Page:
Romania continues to intrigue and delight me. The guys I am working with are fantastic. I head back this coming week and can’t wait to see what’s happening.
The vineyards are now all planted and they have taken really well, we will have wine from them in a few years.
I have for a long time hoped that with this vineyard we will be able to work the land very differently from modern practices. With the help of a new team member we will look at how we can avoid the use of all chemicals on our vines and land.
This is a massive opportunity and it takes us a hundred miles from normal viticulture. To understand how the vine grows in a more natural way has long been a dream of mine. To accept the vines are getting diseased because of how we grow them, we need to change the whole way we plan to take care of them. We are looking to rebalance the whole system to allow the vine to be stronger and more able to resist the diseases we so commonly see in modern viticulture. This is risky but the opportunities are massive. If we succeed we will have done something that I am not aware is being done on a commercial scale anywhere else.
We may not get the commercial volumes deemed normal but will have achieved something far more important and we will hopefully have the results for you in the bottle soon.
The biggest change will be biodeversity and the vineyard naturally lends itself to this exercise. Terraces are normally considered a waste of space, land that could be used to plant grapes, but for us it offers up the potential for a huge bank of other plant species and in turn an environment where much insect and animal life can live.
We will also start using horse power to cultivate our vines, avoiding tractors and the effects they have. We will look at only cultivating where needed, every time we do cultivate we are killing the microbial activity of the soil and that is something we will try to avoid.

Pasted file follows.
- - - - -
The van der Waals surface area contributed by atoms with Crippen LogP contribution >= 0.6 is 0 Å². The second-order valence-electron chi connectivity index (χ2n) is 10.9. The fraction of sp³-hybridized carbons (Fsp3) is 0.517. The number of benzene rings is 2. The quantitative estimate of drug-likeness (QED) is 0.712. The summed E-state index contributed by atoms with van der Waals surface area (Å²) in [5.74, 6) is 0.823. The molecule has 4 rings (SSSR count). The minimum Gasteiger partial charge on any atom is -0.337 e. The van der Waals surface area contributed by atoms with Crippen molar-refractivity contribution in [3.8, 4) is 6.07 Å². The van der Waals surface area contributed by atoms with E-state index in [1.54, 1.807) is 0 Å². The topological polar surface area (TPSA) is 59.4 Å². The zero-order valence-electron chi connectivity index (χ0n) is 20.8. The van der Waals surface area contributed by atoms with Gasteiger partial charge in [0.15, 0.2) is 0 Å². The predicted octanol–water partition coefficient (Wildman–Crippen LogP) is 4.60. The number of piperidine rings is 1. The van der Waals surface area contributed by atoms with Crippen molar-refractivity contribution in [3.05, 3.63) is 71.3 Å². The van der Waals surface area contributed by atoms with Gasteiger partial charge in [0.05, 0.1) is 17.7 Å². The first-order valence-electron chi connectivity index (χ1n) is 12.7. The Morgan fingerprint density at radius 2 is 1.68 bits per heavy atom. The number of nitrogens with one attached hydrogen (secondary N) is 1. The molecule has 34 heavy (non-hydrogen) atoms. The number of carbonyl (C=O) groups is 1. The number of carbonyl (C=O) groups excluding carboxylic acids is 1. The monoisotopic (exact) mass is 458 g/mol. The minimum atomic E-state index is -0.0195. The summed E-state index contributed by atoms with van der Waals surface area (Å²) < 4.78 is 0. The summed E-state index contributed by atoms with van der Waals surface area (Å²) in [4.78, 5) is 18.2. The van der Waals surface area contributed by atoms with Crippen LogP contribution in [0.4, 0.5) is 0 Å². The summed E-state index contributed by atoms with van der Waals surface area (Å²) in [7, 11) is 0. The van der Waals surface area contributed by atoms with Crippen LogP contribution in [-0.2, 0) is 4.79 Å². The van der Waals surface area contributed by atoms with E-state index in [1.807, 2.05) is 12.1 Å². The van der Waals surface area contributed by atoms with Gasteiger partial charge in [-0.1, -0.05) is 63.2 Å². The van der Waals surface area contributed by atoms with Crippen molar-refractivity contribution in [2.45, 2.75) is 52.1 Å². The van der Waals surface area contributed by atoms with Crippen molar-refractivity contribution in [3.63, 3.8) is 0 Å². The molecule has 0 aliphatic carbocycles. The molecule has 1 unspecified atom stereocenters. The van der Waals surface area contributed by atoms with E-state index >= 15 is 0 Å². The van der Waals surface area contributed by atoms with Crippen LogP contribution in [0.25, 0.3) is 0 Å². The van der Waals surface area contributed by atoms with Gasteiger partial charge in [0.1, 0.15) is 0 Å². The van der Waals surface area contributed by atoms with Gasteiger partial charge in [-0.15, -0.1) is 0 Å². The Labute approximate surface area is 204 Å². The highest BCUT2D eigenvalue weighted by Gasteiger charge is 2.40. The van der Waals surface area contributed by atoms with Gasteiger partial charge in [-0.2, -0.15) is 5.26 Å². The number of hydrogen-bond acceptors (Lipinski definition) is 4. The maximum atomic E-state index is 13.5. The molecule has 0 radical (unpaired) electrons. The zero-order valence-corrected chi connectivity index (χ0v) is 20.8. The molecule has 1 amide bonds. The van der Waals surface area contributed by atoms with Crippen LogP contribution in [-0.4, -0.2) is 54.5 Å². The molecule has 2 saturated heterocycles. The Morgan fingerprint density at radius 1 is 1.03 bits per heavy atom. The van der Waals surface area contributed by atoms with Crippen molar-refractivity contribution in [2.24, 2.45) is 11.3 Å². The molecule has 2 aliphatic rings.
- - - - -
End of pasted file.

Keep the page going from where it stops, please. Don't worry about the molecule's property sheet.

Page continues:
Basically monoculture inhibits the vines to grow in a more natural state, they then become dependant on our input, quickly leading to a cycle of human intervention and protection.
This is a long term project, we will have to cross many hurdles and I’m sure we will stumble at times.
In the meantime, we have started making wines from wonderful vineyards that are still grown in more traditional ways.
They are what we are calling our negociant label, Dagon Clan, fruit bought from vines grown by other growers. We are working close with the grower to get what we want and we make the wines ourselves.
Now after a little time in bottle they are really starting to shine.
I have stock here in the UK for those who haven’t tried, I recommend you grab a few bottles.
They are all packed in cases of six.
Dagon Clan Har 2015 (Rose)
@ £66- per 6bts
A blend of mostly Syrah and about 20% Cabernet Sauvignon.
Dagon Clan Clar 2014 (White)
@ £75- per 6bts
Feteasca Alba with a splash of Sauvignon Blanc. Alba is one of the native varieties of Romania, aromatic on the nose and rich, with herbal characteristics and the palate is clean and lean; lots of brightness.
Dagon Clan Jar 2014 (Red)
@ £75- per 6bts
Feteasca Negra with 20% odd of Pinot Noir. The Negra is the brother of Alba and to me they both need to be recognized as proper international varieties. This is a serious wine, amazing perfume and elegance with some great length and persistence. Drink on its own, drink with food, either works.
Delivery is not included.
Drop me a line if you would like to try.